On this page

Panorama Advowson Church Building Rural Dean's Reports Resources
Images of St Torney's Church:
From a Distance Exterior Plan Windows Memorials
Interior Graves

On other pages

North Aisle Holy Well Rodd Vault


North Hill Church is a large building in the centre of North Hill village or ‘churchtown’ as it used to be known. The Church is dedicated to St. Torney, who (according to "Butler's Lives of the Saints") was a "Holy Irish Priest and Monk, who laboured with unwearied zeal in bringing souls to the perfect practice of Christian virtue. The territory about Antwerp reaped the chief fruit of his Apostolic Mission and he died there about the close of the Eighth Century."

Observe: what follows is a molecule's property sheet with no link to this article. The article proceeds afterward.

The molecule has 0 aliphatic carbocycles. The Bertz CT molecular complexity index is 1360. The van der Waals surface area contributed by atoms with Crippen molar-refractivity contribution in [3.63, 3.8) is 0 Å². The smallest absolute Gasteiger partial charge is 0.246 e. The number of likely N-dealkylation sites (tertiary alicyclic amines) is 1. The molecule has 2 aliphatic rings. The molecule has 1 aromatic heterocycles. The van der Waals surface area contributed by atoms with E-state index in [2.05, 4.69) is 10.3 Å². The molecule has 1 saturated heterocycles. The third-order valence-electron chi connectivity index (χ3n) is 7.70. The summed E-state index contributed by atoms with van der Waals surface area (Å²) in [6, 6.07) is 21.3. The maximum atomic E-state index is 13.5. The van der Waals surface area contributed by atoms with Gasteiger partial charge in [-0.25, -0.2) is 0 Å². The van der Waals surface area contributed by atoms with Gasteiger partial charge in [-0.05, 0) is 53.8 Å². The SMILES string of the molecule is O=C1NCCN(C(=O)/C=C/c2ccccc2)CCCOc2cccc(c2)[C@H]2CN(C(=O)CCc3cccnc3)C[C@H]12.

The age of the church is believed to be over 600 years. St Torney’s Holy Well is situated on the nearby River Lynher. The first incumbent is recorded in 1260. In 1292 the parish was assessed for tax in the sum of nine marks (£6). The patron at that time was John de Moels or Mules.

The final service in St Torney's took place on Sunday 17th March 2019, bringing Christian worship on this site for, perhaps, over 900 years to an end; you can read the report on the final service as published in the North Hill Parish Newsletter for April 2019. The long term planned future of the building has not yet been made public. In the interim, visitors wishing to access the church may do so by appointment. Please contact us at the Local History Group for the latest details on how to gain access.